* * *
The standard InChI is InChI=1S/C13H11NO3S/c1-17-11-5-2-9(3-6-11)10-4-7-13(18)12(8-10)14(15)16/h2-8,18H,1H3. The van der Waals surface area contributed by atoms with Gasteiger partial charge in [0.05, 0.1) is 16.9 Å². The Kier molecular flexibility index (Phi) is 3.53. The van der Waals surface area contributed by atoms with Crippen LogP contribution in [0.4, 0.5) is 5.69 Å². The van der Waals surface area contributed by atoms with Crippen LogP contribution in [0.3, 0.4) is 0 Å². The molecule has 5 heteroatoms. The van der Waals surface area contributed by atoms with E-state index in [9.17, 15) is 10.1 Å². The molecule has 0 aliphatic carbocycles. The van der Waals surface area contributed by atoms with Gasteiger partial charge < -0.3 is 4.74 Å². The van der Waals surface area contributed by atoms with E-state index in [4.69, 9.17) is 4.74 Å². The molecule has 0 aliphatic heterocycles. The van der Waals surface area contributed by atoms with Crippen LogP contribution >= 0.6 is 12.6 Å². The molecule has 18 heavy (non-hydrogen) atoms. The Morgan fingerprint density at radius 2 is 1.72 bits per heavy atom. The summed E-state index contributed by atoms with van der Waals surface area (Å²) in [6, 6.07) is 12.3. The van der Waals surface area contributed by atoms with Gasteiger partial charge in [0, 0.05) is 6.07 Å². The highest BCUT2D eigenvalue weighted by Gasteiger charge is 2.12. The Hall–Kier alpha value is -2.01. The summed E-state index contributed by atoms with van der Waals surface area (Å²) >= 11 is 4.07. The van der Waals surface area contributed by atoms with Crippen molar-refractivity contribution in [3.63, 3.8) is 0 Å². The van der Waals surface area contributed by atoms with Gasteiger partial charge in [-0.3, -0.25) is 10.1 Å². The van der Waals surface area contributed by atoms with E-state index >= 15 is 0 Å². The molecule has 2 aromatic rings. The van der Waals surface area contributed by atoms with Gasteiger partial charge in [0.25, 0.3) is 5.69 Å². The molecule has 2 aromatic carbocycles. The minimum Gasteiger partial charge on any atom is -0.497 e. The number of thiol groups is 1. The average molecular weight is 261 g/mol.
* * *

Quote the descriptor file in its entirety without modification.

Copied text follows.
The standard InChI is InChI=1S/C13H11NO3S/c1-17-11-5-2-9(3-6-11)10-4-7-13(18)12(8-10)14(15)16/h2-8,18H,1H3. The van der Waals surface area contributed by atoms with Gasteiger partial charge in [0.05, 0.1) is 16.9 Å². The Kier molecular flexibility index (Phi) is 3.53. The van der Waals surface area contributed by atoms with Crippen LogP contribution in [0.4, 0.5) is 5.69 Å². The van der Waals surface area contributed by atoms with Crippen LogP contribution in [0.3, 0.4) is 0 Å². The molecule has 5 heteroatoms. The van der Waals surface area contributed by atoms with E-state index in [9.17, 15) is 10.1 Å². The molecule has 0 aliphatic carbocycles. The van der Waals surface area contributed by atoms with Gasteiger partial charge < -0.3 is 4.74 Å². The van der Waals surface area contributed by atoms with E-state index in [4.69, 9.17) is 4.74 Å². The molecule has 0 aliphatic heterocycles. The van der Waals surface area contributed by atoms with Crippen LogP contribution >= 0.6 is 12.6 Å². The molecule has 18 heavy (non-hydrogen) atoms. The Morgan fingerprint density at radius 2 is 1.72 bits per heavy atom. The summed E-state index contributed by atoms with van der Waals surface area (Å²) in [6, 6.07) is 12.3. The van der Waals surface area contributed by atoms with Gasteiger partial charge in [0, 0.05) is 6.07 Å². The highest BCUT2D eigenvalue weighted by Gasteiger charge is 2.12. The Hall–Kier alpha value is -2.01. The summed E-state index contributed by atoms with van der Waals surface area (Å²) >= 11 is 4.07. The van der Waals surface area contributed by atoms with Crippen molar-refractivity contribution in [3.63, 3.8) is 0 Å². The van der Waals surface area contributed by atoms with Gasteiger partial charge in [-0.3, -0.25) is 10.1 Å². The van der Waals surface area contributed by atoms with E-state index >= 15 is 0 Å². The molecule has 2 aromatic rings. The van der Waals surface area contributed by atoms with Gasteiger partial charge in [0.25, 0.3) is 5.69 Å². The molecule has 2 aromatic carbocycles. The minimum Gasteiger partial charge on any atom is -0.497 e. The number of thiol groups is 1. The average molecular weight is 261 g/mol.